This post was updated Feb. 10 at 10:55 a.m.
UCLA will be the first to tout its support of the LGBTQ+ community on campus.
But for students who don’t publicly identify as such, that support feels inaccessible to those who might need it the most.
The Westboro Baptist Church picketed outside Murphy Hall on Monday, protesting UCLA’s inclusive LGBTQ+ policies, according to a Tuesday email from university officials. The email noted various support resources that the Office of the Dean of Students would provide to those affected by the protest, such as community spaces and the availability of Counseling and Psychological Services.
But considering the email was only sent to campus groups openly affiliated with LGBTQ+ issues, those details were anything but inclusive.
Providing spaces for individuals potentially affected by Monday’s events is admirable on the part of the university and the LGBTQ+ organizations on campus. But by sharing that information only with select groups, UCLA is hindering the ability of many students to access the resources being made available to others in the community. Whether students choose not to publicly identify as LGBTQ+ or are simply not affiliated with these organizations, they deserve the same information and access to support from their university.
And the resources provided are plentiful.
The email offered pre- and post-event community spaces to help students understand their legal rights and process the emotional impact of the protest. In addition, the UCLA LGBTQ Campus Resource Center is hosting counseling drop-in hours alongside CAPS.
With the Office of the Dean of Students helping to offer these resources, the university is clearly making the effort to stand behind the LGBTQ+ community. But as a university initiative, they must make those resources known to every student – especially those LGBTQ+ students who are not openly a part of LGBTQ+ organizations on campus.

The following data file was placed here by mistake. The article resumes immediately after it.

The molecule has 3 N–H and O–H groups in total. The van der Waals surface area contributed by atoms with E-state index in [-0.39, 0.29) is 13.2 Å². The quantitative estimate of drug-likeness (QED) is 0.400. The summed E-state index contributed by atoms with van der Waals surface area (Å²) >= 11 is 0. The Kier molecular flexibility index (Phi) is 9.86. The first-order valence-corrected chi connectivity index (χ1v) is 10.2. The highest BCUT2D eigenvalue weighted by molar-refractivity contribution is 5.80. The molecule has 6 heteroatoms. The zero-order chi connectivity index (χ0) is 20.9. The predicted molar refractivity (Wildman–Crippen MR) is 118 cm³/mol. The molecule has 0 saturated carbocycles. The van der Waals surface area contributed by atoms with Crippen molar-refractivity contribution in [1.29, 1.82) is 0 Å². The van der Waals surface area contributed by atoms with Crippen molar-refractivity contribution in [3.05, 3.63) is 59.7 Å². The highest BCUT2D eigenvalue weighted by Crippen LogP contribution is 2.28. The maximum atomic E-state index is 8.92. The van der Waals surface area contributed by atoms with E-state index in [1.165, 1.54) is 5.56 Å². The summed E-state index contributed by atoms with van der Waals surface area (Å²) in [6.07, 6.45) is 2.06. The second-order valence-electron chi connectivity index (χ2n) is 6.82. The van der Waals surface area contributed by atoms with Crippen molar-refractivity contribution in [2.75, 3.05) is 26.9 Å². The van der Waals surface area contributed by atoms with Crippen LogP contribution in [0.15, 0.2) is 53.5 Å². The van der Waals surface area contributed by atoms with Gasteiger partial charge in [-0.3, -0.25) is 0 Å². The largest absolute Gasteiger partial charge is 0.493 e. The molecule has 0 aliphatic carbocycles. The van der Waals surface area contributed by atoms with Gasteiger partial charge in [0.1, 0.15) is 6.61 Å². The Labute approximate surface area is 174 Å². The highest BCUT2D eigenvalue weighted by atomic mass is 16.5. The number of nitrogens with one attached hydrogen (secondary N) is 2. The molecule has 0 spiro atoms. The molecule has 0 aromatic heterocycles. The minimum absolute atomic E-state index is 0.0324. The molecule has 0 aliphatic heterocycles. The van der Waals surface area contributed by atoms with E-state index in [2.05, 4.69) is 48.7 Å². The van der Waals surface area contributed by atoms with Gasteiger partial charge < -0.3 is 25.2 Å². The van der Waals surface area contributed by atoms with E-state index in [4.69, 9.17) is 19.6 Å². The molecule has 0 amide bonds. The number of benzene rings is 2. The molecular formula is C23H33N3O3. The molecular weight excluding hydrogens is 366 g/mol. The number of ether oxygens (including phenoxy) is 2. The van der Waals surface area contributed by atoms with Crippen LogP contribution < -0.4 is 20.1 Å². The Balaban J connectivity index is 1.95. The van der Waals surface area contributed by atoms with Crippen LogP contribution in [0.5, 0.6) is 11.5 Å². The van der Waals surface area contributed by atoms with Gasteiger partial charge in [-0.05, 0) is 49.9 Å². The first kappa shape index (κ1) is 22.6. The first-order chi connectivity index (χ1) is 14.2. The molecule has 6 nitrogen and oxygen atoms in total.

Students who have not publicly identified their sexual or gender orientation may be one of the groups most at risk in terms of emotional trauma caused by Monday’s event. And that isn’t even mentioning religious groups and others who are regularly targeted by the Westboro Baptist Church.
These students’ mental well-being should be just as important to the university, and failing to inform the entire student body is a gross oversight.
Granted, UCLA is a public campus, and organizations have every right to protest here as such. There is nothing the administration can do to shut out hate groups – freedom of speech, even hate speech, has been routinely protected by countless Supreme Court cases.
Not only that, but opening the doors to large-scale student support initiatives when certain groups come to campus could set a difficult precedent. Hate speech is widely debated, and universitywide outreach isn’t always feasible. But considering the resources already exist in this case, all it would take to support students is an extended invitation.
UCLA knows the protest is coming and is prepared to work through the event with CAPS and existing LGBTQ+ organizations.
But for other impacted students, UCLA’s silence will leave them feeling more isolated than ever.